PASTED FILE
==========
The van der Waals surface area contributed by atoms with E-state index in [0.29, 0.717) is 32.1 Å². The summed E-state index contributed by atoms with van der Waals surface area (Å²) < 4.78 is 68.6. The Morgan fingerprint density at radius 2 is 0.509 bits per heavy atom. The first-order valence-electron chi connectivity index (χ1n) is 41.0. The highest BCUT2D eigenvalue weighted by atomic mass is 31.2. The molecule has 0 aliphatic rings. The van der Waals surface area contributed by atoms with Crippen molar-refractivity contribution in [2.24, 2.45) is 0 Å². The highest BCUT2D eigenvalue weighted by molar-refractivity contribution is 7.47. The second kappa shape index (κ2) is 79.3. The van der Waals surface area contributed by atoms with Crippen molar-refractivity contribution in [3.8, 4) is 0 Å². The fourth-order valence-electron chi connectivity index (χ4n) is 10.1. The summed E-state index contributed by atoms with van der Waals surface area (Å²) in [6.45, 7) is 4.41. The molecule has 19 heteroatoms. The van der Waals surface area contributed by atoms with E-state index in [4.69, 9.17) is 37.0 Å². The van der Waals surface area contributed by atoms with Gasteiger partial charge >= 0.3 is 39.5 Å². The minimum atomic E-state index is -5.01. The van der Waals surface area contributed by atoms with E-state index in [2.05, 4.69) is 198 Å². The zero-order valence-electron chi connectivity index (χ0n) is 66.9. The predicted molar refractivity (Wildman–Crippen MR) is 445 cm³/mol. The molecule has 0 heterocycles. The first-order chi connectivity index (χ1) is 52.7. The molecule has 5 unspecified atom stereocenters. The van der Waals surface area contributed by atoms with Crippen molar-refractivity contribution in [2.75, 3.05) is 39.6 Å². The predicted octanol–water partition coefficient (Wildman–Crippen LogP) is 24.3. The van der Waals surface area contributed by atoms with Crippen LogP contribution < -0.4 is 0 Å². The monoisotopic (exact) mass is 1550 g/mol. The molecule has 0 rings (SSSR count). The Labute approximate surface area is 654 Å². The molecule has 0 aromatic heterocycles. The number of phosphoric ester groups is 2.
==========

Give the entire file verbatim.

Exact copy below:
The van der Waals surface area contributed by atoms with E-state index in [0.29, 0.717) is 32.1 Å². The summed E-state index contributed by atoms with van der Waals surface area (Å²) < 4.78 is 68.6. The Morgan fingerprint density at radius 2 is 0.509 bits per heavy atom. The first-order valence-electron chi connectivity index (χ1n) is 41.0. The highest BCUT2D eigenvalue weighted by atomic mass is 31.2. The molecule has 0 aliphatic rings. The van der Waals surface area contributed by atoms with Crippen molar-refractivity contribution in [2.24, 2.45) is 0 Å². The highest BCUT2D eigenvalue weighted by molar-refractivity contribution is 7.47. The second kappa shape index (κ2) is 79.3. The van der Waals surface area contributed by atoms with Crippen molar-refractivity contribution in [3.8, 4) is 0 Å². The fourth-order valence-electron chi connectivity index (χ4n) is 10.1. The summed E-state index contributed by atoms with van der Waals surface area (Å²) in [6.45, 7) is 4.41. The molecule has 19 heteroatoms. The van der Waals surface area contributed by atoms with E-state index in [4.69, 9.17) is 37.0 Å². The van der Waals surface area contributed by atoms with Gasteiger partial charge >= 0.3 is 39.5 Å². The minimum atomic E-state index is -5.01. The van der Waals surface area contributed by atoms with E-state index in [2.05, 4.69) is 198 Å². The zero-order valence-electron chi connectivity index (χ0n) is 66.9. The predicted molar refractivity (Wildman–Crippen MR) is 445 cm³/mol. The molecule has 0 heterocycles. The first-order chi connectivity index (χ1) is 52.7. The molecule has 5 unspecified atom stereocenters. The van der Waals surface area contributed by atoms with Crippen molar-refractivity contribution in [2.75, 3.05) is 39.6 Å². The predicted octanol–water partition coefficient (Wildman–Crippen LogP) is 24.3. The van der Waals surface area contributed by atoms with Crippen LogP contribution < -0.4 is 0 Å². The monoisotopic (exact) mass is 1550 g/mol. The molecule has 0 rings (SSSR count). The Labute approximate surface area is 654 Å². The molecule has 0 aromatic heterocycles. The number of phosphoric ester groups is 2.